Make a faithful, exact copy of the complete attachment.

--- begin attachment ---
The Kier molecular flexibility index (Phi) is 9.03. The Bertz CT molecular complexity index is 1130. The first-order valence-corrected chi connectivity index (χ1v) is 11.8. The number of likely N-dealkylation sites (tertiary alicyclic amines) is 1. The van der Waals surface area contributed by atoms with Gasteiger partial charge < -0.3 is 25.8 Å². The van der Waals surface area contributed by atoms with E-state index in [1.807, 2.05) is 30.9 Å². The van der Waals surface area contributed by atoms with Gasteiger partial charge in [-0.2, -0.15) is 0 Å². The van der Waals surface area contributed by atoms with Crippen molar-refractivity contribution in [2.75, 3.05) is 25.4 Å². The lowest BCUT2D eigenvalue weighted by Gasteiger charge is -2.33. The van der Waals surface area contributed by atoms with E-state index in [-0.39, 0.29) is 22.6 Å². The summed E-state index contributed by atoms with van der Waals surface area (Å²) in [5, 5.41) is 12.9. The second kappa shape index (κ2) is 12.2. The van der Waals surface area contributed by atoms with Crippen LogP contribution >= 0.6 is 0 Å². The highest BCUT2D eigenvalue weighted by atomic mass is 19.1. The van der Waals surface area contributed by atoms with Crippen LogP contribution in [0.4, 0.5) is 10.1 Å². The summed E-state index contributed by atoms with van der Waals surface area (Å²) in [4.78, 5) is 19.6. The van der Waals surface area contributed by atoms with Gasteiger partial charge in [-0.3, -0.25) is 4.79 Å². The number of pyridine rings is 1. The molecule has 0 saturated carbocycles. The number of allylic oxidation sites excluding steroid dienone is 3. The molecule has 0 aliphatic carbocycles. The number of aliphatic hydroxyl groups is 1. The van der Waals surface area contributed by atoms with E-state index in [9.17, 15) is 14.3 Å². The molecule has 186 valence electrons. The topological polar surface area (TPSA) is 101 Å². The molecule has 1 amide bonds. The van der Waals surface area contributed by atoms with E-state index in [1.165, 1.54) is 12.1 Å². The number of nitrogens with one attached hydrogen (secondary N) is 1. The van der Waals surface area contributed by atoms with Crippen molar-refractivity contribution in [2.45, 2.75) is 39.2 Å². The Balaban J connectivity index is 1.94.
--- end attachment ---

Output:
The Kier molecular flexibility index (Phi) is 9.03. The Bertz CT molecular complexity index is 1130. The first-order valence-corrected chi connectivity index (χ1v) is 11.8. The number of likely N-dealkylation sites (tertiary alicyclic amines) is 1. The van der Waals surface area contributed by atoms with Gasteiger partial charge < -0.3 is 25.8 Å². The van der Waals surface area contributed by atoms with E-state index in [1.807, 2.05) is 30.9 Å². The van der Waals surface area contributed by atoms with Gasteiger partial charge in [-0.2, -0.15) is 0 Å². The van der Waals surface area contributed by atoms with Crippen molar-refractivity contribution in [2.75, 3.05) is 25.4 Å². The lowest BCUT2D eigenvalue weighted by Gasteiger charge is -2.33. The van der Waals surface area contributed by atoms with E-state index in [-0.39, 0.29) is 22.6 Å². The summed E-state index contributed by atoms with van der Waals surface area (Å²) in [5, 5.41) is 12.9. The second kappa shape index (κ2) is 12.2. The van der Waals surface area contributed by atoms with Crippen LogP contribution >= 0.6 is 0 Å². The highest BCUT2D eigenvalue weighted by atomic mass is 19.1. The van der Waals surface area contributed by atoms with Crippen LogP contribution in [0.4, 0.5) is 10.1 Å². The summed E-state index contributed by atoms with van der Waals surface area (Å²) in [4.78, 5) is 19.6. The van der Waals surface area contributed by atoms with Gasteiger partial charge in [-0.3, -0.25) is 4.79 Å². The number of pyridine rings is 1. The molecule has 0 saturated carbocycles. The number of allylic oxidation sites excluding steroid dienone is 3. The molecule has 0 aliphatic carbocycles. The number of aliphatic hydroxyl groups is 1. The van der Waals surface area contributed by atoms with E-state index in [9.17, 15) is 14.3 Å². The molecule has 186 valence electrons. The topological polar surface area (TPSA) is 101 Å². The molecule has 1 amide bonds. The van der Waals surface area contributed by atoms with E-state index in [1.165, 1.54) is 12.1 Å². The number of nitrogens with one attached hydrogen (secondary N) is 1. The van der Waals surface area contributed by atoms with Crippen molar-refractivity contribution in [2.45, 2.75) is 39.2 Å². The Balaban J connectivity index is 1.94.